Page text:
Jim Duxbury, in his life pre-retirement, worked with scuba equipment. He’s also an avid woodworker and woodturner, and one day he got fed up with the respirators he was wearing to keep the dust out of his lungs. So he drew on his knowledge and experience and came up with what he calls the Resp-O-Rator, a device that takes a radical look at current respirator designs and tries to make some dramatic improvements.
Traditionally, this column has interviewed toolmakers who have been in the business for a long time or who turned a good idea for a tool into a whole business, or who are major designers with the large tool manufacturers. Jim isn’t any of those. He’s just getting started with his Resp-O-Rator and is still wrestling with issues of production, patents and making everything work. He’s got a working prototype of the respirator, but they aren’t available yet. Nevertheless, we thought it would be interesting to find out what a new toolmaker, still in the throes of creating the product, was thinking about.
Right now, he’s thinking about all the hassles in the way of getting his design into production. “It’s beyond words how much trouble it is,” says Jim. One of his speed bumps is working with plastics and injection molding. There doesn’t seem to be any process for getting the parts exactly right, so there’s been a lot of trial and error with the company making the parts for the Resp-O-Rator. Learning how to write a patent was also a learning experience Jim doesn’t seem eager to repeat.
But once you get him talking about the respirator itself, you can see why he does it. The original problem that caused him to create this safety device was his inability to use traditional respirators under the clear plastic face shield he preferred to work with. He had to get the filters off the front of his face, so he ran them around back. He also didn’t like the weight of traditional respirators, so he took the straps off : most of the weight of his breathing system rests on the shoulders of the user. These filters counterbalance the front of the respirator so, Jim says, it’s almost weightless.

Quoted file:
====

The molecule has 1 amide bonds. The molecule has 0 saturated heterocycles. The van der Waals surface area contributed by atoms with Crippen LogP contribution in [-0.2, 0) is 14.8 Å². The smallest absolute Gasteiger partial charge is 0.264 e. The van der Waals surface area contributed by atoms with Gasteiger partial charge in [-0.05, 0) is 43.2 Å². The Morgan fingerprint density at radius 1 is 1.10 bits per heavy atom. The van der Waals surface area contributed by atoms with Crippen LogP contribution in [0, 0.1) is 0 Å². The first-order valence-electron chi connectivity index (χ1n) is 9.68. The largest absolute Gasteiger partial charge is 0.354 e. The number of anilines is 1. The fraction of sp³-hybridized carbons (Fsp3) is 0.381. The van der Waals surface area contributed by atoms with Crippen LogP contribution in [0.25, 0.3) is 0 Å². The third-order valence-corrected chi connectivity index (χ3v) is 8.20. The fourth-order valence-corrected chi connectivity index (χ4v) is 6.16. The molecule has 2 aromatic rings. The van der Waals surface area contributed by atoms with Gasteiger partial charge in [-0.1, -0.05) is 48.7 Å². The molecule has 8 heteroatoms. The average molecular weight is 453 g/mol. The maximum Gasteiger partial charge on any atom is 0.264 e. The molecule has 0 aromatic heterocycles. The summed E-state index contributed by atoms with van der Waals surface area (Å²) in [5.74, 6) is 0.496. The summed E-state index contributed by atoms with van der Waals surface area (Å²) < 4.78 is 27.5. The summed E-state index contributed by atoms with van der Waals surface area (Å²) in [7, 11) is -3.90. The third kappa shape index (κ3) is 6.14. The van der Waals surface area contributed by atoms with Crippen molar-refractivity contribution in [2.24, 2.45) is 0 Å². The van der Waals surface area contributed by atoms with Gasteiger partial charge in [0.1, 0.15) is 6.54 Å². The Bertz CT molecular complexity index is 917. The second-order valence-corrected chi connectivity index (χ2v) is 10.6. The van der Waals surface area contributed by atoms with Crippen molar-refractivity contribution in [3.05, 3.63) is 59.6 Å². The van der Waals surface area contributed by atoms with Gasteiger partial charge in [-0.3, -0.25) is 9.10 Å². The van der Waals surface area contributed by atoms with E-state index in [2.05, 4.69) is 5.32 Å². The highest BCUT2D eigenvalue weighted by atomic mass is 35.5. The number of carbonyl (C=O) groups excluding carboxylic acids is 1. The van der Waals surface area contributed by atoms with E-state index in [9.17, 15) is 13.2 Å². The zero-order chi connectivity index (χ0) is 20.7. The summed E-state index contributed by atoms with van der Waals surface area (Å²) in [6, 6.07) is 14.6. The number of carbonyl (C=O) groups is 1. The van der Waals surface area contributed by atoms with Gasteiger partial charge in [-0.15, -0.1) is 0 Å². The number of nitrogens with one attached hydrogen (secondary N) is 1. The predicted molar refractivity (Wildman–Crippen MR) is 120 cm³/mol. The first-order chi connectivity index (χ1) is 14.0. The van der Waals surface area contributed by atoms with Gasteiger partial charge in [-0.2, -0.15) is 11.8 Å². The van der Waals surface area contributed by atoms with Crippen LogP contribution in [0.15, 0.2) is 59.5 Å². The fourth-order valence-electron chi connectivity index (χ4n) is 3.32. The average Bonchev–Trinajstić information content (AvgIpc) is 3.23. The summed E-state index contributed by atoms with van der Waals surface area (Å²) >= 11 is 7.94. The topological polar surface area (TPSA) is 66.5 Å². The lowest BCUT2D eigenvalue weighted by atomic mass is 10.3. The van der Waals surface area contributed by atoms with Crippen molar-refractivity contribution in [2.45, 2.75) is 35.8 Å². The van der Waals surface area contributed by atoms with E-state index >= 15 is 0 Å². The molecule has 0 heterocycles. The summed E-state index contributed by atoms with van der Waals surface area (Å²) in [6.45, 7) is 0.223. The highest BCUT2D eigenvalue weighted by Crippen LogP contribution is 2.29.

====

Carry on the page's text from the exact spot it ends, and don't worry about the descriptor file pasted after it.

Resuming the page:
It’s also designed to be used by bearded woodworkers which, to his surprise,has made the design very popular in Amish areas, where long beards are ubiquitous. He’s demonstrated the device in Amish counties and received enthusiastic responses.
Jim’s done demonstrations at woodworking stores and shows in the Ohio area and customers are very interested in getting their hands, and mouths, on one. “When you get it out, they laugh. By the time you put it back, everybody wants one,” says Jim. The counterbalanced design allows the mouthpiece to lightly rest in the mouth, he explains, so you don’t bite down on it.
The other improvements he’s made to traditional respirators attest to Jim’s perfectionist nature. He buys better, more expensive filter material so it keeps out 95 percent of all particulates. He says it’s actually higher , but the National Institute of Health and Safety won’t let him claim that because it doesn’t have a category for it. His filters have 45 square inches of filter material, while existing respirators only have 13 square inches.
He’s also designed it with one third the dead air space inside the mask, so when you intake air, you get a lot less of the air you’ve already breathed.
This was particularly important for Jim as a woodturner because of the amount of dust he creates when he’s turning. He says he has a small shop and big lathe, and when the dust starts flying, he really appreciates being able to use both the respirator and his face shield. Since he uses a lot of spalted materials, black walnut and exotics, the Resp-O-Rator keeps him safe and healthy. Of most wood dust, he says, “none of it’s very good for you, to be honest. And they are only just finding that out.”
As Jim Duxbury enters the toolmaking business, he’s relying on his passion for his product to carry him past the obstacles he faces. With luck, he hopes to see the Resp-O-Rator in a woodworking store or catalog soon.
– Bob Filipczak